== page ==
Written By: Robert King, Esq.
Legal Review By: Greg Colavecchia, Esq.
Accused of a Crime?
Get a Lawyer Now!

Criminal Mischief Attorney In Rochester, New York

video background

Property Damage Crimes And Vandalism

Criminal mischief is the crime of intentionally damaging or vandalizing the property of another, usually in minimal amounts. Under New York law, criminal mischief can be charged as a misdemeanor or a felony, depending on the circumstances, and penalties range from fines and community service to jail or prison time. Depending on what was damaged – public or private property – at the time of your arrest, punishments will vary. If you have been arrested for criminal mischief, it is important that you contact one of our criminal defense lawyers in Rochester today.

This infographic briefly describes criminal mischief and lists the varying degrees of charges for criminal mischief under New York State Law, which is fourth through first degree.

Common Forms Of Criminal Mischief

As the name seems to imply, criminal mischief charges usually arise in cases with young adults and teenagers, as there is typically no “malicious intent” behind the crime. Rather, small acts of vandalism and minimal damages enacted against what is seen as public property make up the majority of criminal mischief incidents.

What most people do not realize is that there is no victimless crime, and if someone is caught in an act of criminal mischief, punishments will be carried out to the extent of the law.

Crimes that fall under criminal mischief that are often overlooked include:

Graffiti art: Perhaps the most common form of criminal mischief, most people fail to realize that graffiti art – or spray paint art – on property that another person owns is vandalism. Many acts of graffiti occur at night in obscure locations where the odds of being caught are minimal. This may have led to the incorrect assumption in the public eye that you can’t or won’t be tried for graffiti vandalism.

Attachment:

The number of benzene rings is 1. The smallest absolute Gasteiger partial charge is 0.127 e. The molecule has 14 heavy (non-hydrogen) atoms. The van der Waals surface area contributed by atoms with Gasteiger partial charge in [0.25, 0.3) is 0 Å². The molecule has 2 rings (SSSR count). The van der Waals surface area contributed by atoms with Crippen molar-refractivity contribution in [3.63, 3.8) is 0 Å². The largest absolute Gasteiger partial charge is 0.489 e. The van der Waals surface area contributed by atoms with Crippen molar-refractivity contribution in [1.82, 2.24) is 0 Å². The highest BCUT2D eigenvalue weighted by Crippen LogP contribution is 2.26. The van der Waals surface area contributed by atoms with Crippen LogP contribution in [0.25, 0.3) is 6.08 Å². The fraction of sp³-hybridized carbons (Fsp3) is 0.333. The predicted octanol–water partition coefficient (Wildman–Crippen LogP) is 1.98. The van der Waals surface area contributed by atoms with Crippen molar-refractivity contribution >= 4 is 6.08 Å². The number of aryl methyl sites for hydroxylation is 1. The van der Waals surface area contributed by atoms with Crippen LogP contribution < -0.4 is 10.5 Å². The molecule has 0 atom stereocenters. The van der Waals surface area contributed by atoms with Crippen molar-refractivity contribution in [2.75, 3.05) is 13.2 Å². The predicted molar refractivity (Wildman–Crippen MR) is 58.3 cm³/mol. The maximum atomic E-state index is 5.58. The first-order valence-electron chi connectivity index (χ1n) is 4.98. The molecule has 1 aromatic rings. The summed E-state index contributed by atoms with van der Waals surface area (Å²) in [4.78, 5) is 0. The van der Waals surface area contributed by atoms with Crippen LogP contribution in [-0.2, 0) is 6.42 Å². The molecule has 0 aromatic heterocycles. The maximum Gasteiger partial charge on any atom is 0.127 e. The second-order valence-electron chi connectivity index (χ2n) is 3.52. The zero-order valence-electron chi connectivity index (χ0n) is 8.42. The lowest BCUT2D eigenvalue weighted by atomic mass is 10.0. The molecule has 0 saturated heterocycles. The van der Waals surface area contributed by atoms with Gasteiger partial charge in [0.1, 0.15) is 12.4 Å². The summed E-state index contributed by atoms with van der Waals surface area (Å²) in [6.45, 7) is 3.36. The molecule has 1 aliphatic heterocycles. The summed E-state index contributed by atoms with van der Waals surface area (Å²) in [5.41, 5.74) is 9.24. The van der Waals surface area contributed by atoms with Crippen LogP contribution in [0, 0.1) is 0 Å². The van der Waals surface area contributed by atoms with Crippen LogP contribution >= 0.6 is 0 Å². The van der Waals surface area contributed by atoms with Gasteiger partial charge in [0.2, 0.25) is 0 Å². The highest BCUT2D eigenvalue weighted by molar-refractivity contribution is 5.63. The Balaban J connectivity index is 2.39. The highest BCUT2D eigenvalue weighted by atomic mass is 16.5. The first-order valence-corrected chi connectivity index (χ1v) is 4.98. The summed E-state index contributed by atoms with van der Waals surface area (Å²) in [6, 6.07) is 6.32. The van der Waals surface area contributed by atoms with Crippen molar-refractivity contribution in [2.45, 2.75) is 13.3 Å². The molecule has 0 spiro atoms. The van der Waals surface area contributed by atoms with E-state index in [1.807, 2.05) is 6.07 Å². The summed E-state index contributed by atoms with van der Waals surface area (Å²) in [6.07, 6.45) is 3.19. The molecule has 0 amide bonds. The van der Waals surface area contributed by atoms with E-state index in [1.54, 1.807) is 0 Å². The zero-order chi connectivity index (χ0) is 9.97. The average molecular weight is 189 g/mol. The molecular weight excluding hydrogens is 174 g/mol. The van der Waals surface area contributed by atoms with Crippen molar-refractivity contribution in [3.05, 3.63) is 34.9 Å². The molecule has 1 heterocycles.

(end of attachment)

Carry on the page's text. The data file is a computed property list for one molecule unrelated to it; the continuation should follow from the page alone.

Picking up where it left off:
Toilet paper vandalism: Using toilet paper to deface someone’s home or property – also known as TPing – can be considered criminal mischief if the extent of the vandalism requires significant time or financial costs to clean.

Municipality damage: Intentional and minimal damage to another person’s property is usually considered a misdemeanor. If the property – a side of a building or a car, for example – is owned by a municipality or federal body, though, even slight vandalism could be considered a felony.

Work With An Experienced Criminal Defense Attorney

If you have been arrested for criminal mischief, no matter your intentions, early intervention in the criminal process is key. Act now and retain the representation of King Law. Many criminal mischief cases can be dismissed before they even go to trial, depending on the degree of damage, but you will need our help to get to that quick resolution. If you do go to court, however, you can rest easy knowing that an attorney with an impressive record of success is on your side and fighting for you.

If you have been charged with criminal mischief or vandalism crimes in the State of New York, do not hesitate to contact a Rochester criminal lawyer from King Law today. Personalized and free case evaluations are available.